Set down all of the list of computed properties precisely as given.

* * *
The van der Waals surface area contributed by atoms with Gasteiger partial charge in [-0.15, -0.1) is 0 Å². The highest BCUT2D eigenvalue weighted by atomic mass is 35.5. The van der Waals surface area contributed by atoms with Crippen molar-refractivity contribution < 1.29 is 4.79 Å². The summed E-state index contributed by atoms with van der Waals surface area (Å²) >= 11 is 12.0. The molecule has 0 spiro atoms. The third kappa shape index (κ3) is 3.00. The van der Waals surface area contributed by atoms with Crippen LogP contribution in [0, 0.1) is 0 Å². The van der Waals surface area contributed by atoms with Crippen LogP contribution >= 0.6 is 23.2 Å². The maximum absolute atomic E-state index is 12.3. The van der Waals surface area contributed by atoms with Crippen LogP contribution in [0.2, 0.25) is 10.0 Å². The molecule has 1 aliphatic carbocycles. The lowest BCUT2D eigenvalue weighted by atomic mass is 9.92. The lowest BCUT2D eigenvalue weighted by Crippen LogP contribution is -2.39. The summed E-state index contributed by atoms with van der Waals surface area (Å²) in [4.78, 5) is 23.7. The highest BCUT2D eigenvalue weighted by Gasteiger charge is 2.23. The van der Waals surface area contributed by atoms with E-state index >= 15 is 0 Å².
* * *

The van der Waals surface area contributed by atoms with Gasteiger partial charge in [-0.15, -0.1) is 0 Å². The highest BCUT2D eigenvalue weighted by atomic mass is 35.5. The van der Waals surface area contributed by atoms with Crippen molar-refractivity contribution < 1.29 is 4.79 Å². The summed E-state index contributed by atoms with van der Waals surface area (Å²) >= 11 is 12.0. The molecule has 0 spiro atoms. The third kappa shape index (κ3) is 3.00. The van der Waals surface area contributed by atoms with Crippen LogP contribution in [0, 0.1) is 0 Å². The van der Waals surface area contributed by atoms with Crippen LogP contribution >= 0.6 is 23.2 Å². The maximum absolute atomic E-state index is 12.3. The van der Waals surface area contributed by atoms with Crippen LogP contribution in [0.2, 0.25) is 10.0 Å². The molecule has 1 aliphatic carbocycles. The lowest BCUT2D eigenvalue weighted by atomic mass is 9.92. The lowest BCUT2D eigenvalue weighted by Crippen LogP contribution is -2.39. The summed E-state index contributed by atoms with van der Waals surface area (Å²) in [4.78, 5) is 23.7. The highest BCUT2D eigenvalue weighted by Gasteiger charge is 2.23. The van der Waals surface area contributed by atoms with E-state index >= 15 is 0 Å².